Geopolitical Integrity

Edited by Hugh Segal 6 août 2005

Introduction

This collection consolidates a portion of IRPP’s contribution to a topic of critical importance in Canada: the nature of a renewed commitment to our military, our national security and to our engagement in the world. The papers chosen come from both the IRPP’s National Security and Interoperability research series, initiated in June 2001, and from presentations delivered at various IRPP seminars and symposia that have dealt with Canada’s global and hemispheric priorities and the foreign and defence policy options and challenges that those priorities suggest.

In the second paper, I propose a framework for “Geopolitical Integrity for Canada.” Geopolitical integrity, here, means cohesiveness: Canadian foreign, defence, humanitarian and trade policies should come together in a coherent manner. The term is also used in a secondary sense, to imply an ethical responsibility: Canadian rhetoric at home ought to be consistent with our actions abroad, and both our words and our actions should express our values as a country.

Much of the debate about Canadian military capacity can be traced back to the gap between the military capabilities required to fulfill the recommendations and undertakings proposed in the 1994 White Paper on Defence and current military strength. The Canadian Forces press on valiantly forward despite troop burnout and widespread equipment deficiencies. In “Force Structure or Forced Structure: The 1994 White Paper and the Canadian Forces in the 1990s,” Sean Maloney of the Department of War Studies at the Royal Military College looks back to assess the 1994 White Paper and to discuss how Canada’s defence policy and force structure should have developed over the past 10 years.

Maloney’s exercise is of more than historical interest. The 1994 White Paper was designed as an interim policy during the first years of the post-Cold War period. In 1994, many looked to the United Nations as the primary vehicle to bring stability to an unsettled world. In Canada, utopian internationalists asserted that the Canadian Forces should eschew “warfighting” and restrict their activities to peacekeeping through the UN; such views were countered by pragmatic realists, who maintained that the future was uncertain and that the forces should maintain a spectrum of capabilities. The utopian view was strongly advanced by the Department of Foreign Affairs and International Trade (DFAIT) and prevailed; consequently, detailed force structuring was eliminated from the draft documents. The result, says Maloney, was the 1994 White Paper.

Although the world has changed quite dramatically since 1994, the White Paper nevertheless continues to guide Canadian Forces policy. It is evident, however, that the struggles of the Canadian Forces today are the direct result of the failure of the White Paper and the policies based on it to deal adequately with force structuring and equipment issues.

According to Maloney, a prioritization exercise should have been undertaken to determine the force structure best suited to implementing Canadian national security policy. Such a structure should have included two clear streams – one dedicated to providing surveillance and security within Canada, the other relating to forces abroad, whose deployment should have been based on “the magnitude of threats.”

One reason that the patchwork, ad hoc conception of defence from the 1994 White Paper still persists in 2004 is that Canada lacked a framework for articulating its national security strategy. In “A National Security Framework for Canada,” Ann Fitz-Gerald, director of the Centre for Managing Security in Transitional Societies at Cranfield University in the UK, joins forces with retired Air Force Brigadier General W.D. Macnamara, a fellow at the Queen’s Centre for International Relations, to examine what the absence of such a strategy framework has meant for defence policy in Canada.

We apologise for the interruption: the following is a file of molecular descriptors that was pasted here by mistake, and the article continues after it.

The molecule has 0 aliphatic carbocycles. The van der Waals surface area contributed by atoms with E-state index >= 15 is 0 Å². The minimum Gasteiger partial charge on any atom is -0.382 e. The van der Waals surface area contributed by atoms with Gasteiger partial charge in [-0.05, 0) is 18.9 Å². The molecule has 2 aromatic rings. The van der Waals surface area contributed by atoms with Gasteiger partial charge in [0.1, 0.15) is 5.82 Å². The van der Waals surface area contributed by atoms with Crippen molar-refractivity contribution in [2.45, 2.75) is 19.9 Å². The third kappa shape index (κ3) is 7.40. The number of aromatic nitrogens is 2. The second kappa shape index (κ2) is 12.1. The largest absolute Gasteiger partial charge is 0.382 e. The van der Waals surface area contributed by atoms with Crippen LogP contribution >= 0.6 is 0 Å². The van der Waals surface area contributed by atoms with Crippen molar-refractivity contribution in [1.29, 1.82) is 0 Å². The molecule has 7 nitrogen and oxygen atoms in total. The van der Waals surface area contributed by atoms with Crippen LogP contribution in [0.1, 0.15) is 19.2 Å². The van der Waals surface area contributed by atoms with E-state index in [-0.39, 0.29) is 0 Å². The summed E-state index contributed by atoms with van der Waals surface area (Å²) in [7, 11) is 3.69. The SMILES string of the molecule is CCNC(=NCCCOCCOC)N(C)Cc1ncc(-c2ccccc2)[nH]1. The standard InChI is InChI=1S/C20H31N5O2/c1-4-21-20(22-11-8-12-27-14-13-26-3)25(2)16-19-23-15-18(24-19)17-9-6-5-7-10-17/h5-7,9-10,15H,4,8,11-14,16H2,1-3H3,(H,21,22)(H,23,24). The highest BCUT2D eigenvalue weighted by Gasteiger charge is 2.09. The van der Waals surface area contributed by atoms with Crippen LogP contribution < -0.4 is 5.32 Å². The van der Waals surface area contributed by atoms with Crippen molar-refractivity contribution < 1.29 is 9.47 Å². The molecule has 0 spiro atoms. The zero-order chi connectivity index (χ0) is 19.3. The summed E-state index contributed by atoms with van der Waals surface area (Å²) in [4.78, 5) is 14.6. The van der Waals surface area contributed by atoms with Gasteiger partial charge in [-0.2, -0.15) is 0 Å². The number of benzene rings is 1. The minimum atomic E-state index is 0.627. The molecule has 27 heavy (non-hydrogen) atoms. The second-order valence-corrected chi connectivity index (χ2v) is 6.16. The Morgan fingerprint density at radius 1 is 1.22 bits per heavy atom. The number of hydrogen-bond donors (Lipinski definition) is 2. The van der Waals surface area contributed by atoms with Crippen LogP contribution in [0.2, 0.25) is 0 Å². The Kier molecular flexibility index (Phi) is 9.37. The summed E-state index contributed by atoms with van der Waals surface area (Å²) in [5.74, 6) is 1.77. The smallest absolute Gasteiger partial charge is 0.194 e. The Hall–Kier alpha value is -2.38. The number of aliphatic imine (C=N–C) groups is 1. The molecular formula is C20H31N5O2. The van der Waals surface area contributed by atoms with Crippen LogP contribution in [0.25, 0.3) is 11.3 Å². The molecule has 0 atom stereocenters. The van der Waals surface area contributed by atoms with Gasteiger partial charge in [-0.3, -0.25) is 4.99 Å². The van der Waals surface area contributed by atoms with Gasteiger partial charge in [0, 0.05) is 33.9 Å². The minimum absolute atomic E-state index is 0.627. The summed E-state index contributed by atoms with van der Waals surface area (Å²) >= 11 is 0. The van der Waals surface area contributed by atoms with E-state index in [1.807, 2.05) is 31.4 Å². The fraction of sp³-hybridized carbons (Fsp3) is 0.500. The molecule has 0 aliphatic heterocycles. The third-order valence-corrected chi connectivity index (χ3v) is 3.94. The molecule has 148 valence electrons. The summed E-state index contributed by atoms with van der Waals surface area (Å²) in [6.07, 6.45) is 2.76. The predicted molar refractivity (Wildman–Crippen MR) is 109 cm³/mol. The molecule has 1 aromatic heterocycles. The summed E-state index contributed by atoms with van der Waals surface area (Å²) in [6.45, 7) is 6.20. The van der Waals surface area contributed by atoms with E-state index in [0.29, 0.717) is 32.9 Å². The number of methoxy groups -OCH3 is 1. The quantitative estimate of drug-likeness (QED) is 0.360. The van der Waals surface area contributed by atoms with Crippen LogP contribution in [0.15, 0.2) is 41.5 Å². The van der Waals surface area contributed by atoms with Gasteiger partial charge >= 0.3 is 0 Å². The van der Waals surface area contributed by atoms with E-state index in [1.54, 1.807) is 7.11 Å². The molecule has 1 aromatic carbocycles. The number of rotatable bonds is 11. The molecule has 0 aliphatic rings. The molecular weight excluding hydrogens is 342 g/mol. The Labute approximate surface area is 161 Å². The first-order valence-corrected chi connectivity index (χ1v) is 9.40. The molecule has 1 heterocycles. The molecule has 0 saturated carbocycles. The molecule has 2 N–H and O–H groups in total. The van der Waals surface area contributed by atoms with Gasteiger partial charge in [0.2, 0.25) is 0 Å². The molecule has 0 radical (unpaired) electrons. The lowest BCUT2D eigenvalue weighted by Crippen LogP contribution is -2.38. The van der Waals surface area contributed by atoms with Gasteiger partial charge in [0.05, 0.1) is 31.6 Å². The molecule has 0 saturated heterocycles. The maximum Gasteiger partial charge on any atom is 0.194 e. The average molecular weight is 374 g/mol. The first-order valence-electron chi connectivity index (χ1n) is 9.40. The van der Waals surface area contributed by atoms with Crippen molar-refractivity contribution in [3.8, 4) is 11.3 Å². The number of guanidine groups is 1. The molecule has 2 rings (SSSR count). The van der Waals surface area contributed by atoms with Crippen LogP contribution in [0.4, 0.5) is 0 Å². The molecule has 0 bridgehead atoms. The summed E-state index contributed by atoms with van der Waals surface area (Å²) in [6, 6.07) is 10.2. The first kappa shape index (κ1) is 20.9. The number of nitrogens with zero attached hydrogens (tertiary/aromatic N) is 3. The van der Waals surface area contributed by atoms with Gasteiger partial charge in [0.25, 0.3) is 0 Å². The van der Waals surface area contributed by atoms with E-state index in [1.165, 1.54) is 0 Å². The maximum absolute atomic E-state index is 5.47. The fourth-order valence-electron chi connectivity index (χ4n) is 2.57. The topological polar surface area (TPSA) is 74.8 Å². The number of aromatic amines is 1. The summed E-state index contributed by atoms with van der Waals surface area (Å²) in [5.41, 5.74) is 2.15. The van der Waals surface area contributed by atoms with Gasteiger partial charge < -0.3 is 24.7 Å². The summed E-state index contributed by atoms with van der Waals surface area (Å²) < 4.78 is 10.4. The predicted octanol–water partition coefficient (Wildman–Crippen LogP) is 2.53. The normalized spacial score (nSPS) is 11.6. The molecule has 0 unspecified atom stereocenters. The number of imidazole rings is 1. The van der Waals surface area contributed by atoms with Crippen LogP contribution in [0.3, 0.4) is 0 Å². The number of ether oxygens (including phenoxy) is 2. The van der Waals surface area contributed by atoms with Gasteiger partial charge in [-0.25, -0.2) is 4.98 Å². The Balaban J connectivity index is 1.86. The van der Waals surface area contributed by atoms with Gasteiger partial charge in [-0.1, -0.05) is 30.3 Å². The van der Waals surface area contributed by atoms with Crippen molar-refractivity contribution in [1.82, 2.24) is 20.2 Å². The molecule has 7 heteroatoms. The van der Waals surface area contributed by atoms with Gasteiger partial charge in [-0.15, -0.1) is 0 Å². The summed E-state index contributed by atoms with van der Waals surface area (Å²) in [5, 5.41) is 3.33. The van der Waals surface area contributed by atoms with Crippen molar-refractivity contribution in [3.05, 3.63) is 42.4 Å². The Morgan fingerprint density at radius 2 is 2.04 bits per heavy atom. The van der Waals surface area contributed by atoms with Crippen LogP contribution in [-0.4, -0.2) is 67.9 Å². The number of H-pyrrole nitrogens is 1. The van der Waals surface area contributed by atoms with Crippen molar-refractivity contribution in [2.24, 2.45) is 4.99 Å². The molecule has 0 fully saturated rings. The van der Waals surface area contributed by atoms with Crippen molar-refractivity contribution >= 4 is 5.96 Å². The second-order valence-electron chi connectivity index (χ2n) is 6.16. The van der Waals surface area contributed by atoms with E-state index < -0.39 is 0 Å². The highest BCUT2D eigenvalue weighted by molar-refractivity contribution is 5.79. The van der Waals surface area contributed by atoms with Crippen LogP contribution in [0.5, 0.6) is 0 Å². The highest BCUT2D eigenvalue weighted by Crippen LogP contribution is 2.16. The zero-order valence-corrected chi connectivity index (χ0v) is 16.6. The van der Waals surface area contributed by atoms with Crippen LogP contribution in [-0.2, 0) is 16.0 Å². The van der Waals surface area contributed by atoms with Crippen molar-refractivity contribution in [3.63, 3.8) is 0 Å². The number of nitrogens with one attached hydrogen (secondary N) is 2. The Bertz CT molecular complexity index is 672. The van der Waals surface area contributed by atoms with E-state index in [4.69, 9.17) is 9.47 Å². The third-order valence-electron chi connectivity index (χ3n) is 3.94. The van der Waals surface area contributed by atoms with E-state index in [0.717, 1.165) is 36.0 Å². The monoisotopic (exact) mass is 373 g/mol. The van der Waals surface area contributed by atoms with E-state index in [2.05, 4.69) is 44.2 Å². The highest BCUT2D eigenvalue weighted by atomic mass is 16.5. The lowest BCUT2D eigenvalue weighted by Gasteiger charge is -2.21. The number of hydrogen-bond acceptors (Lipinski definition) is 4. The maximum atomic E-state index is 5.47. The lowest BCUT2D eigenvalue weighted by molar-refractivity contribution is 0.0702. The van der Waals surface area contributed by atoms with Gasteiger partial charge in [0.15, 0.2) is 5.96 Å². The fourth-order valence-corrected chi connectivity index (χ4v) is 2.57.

Fitz-Gerald and Macnamara begin by clarifying key terms of reference for strategic defence planning. Next, they explore critical linkages between a broader definition of national security and Canada’s core values and interests as expressed in various defence and foreign affairs policy documents. The authors make explicit the connection between these values and interests and the tools and instruments that ought to preserve them, including defence and military power. Much of the thought process reflected in this paper is also reflected in the government’s National Security Policy issued in the spring of 2004.

The commitment-capability gap introduced by Maloney and the need for a strategic framework as advanced by Fitz-Gerald and Macnamara are both under-lined and expanded as themes in “Canada and Military Coalitions: Where, How and with Whom?” by Douglas Bland, chair of the Defence Management Studies Program at Queen’s University. Bland’s central theme is the “inescapable relationship between means and ends in foreign policy” as it bears on the question of Canadian involvement in international coalitions. He quotes Michael Ignatieff, both at the beginning and end of his paper, to underscore his central message: “If we will the ends, we had better will the right means. For the means we select may betray our ends.” Bland applies the means-end challenge to Canada’s present and future military capabilities and addresses what those capabilities imply for a foreign policy based on acting through coalitions.

Canada’s ability to play a reasonable and responsible role in international affairs has diminished substantially from 1956 – when Canada initiated and commanded the United Nations Emergency Force in the Middle East – to 1996, when a similar effort was unsustainable in Zaire. Bland attributes this decline to several factors but mainly to the continuous depreciation of the place of military capabilities within Canadian foreign policy; that is, to the failure of means. He notes, “Lester Pearson might have won the Nobel Peace Prize for his initiative, but he knew beforehand that Canada had the wherewithal to accomplish what he had proposed.”